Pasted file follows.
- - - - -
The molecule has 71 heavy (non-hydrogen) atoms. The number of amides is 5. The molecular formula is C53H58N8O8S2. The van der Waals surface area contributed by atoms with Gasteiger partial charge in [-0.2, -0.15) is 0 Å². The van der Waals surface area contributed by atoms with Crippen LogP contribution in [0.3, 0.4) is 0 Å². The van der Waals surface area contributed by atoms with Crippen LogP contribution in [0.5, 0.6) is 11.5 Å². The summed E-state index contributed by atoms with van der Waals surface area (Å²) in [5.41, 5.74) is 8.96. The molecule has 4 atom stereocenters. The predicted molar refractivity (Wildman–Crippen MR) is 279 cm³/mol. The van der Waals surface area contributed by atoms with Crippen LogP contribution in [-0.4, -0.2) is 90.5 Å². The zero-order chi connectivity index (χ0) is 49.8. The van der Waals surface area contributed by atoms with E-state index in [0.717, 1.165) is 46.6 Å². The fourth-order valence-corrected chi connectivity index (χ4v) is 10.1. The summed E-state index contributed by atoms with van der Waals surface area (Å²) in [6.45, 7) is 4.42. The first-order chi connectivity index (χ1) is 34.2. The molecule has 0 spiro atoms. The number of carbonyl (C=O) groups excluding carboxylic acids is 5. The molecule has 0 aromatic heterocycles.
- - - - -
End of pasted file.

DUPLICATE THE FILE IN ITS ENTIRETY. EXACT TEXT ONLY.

The molecule has 71 heavy (non-hydrogen) atoms. The number of amides is 5. The molecular formula is C53H58N8O8S2. The van der Waals surface area contributed by atoms with Gasteiger partial charge in [-0.2, -0.15) is 0 Å². The van der Waals surface area contributed by atoms with Crippen LogP contribution in [0.3, 0.4) is 0 Å². The van der Waals surface area contributed by atoms with Crippen LogP contribution in [0.5, 0.6) is 11.5 Å². The summed E-state index contributed by atoms with van der Waals surface area (Å²) in [5.41, 5.74) is 8.96. The molecule has 4 atom stereocenters. The predicted molar refractivity (Wildman–Crippen MR) is 279 cm³/mol. The van der Waals surface area contributed by atoms with Crippen LogP contribution in [-0.4, -0.2) is 90.5 Å². The zero-order chi connectivity index (χ0) is 49.8. The van der Waals surface area contributed by atoms with E-state index in [0.717, 1.165) is 46.6 Å². The fourth-order valence-corrected chi connectivity index (χ4v) is 10.1. The summed E-state index contributed by atoms with van der Waals surface area (Å²) in [6.45, 7) is 4.42. The first-order chi connectivity index (χ1) is 34.2. The molecule has 0 spiro atoms. The number of carbonyl (C=O) groups excluding carboxylic acids is 5. The molecule has 0 aromatic heterocycles.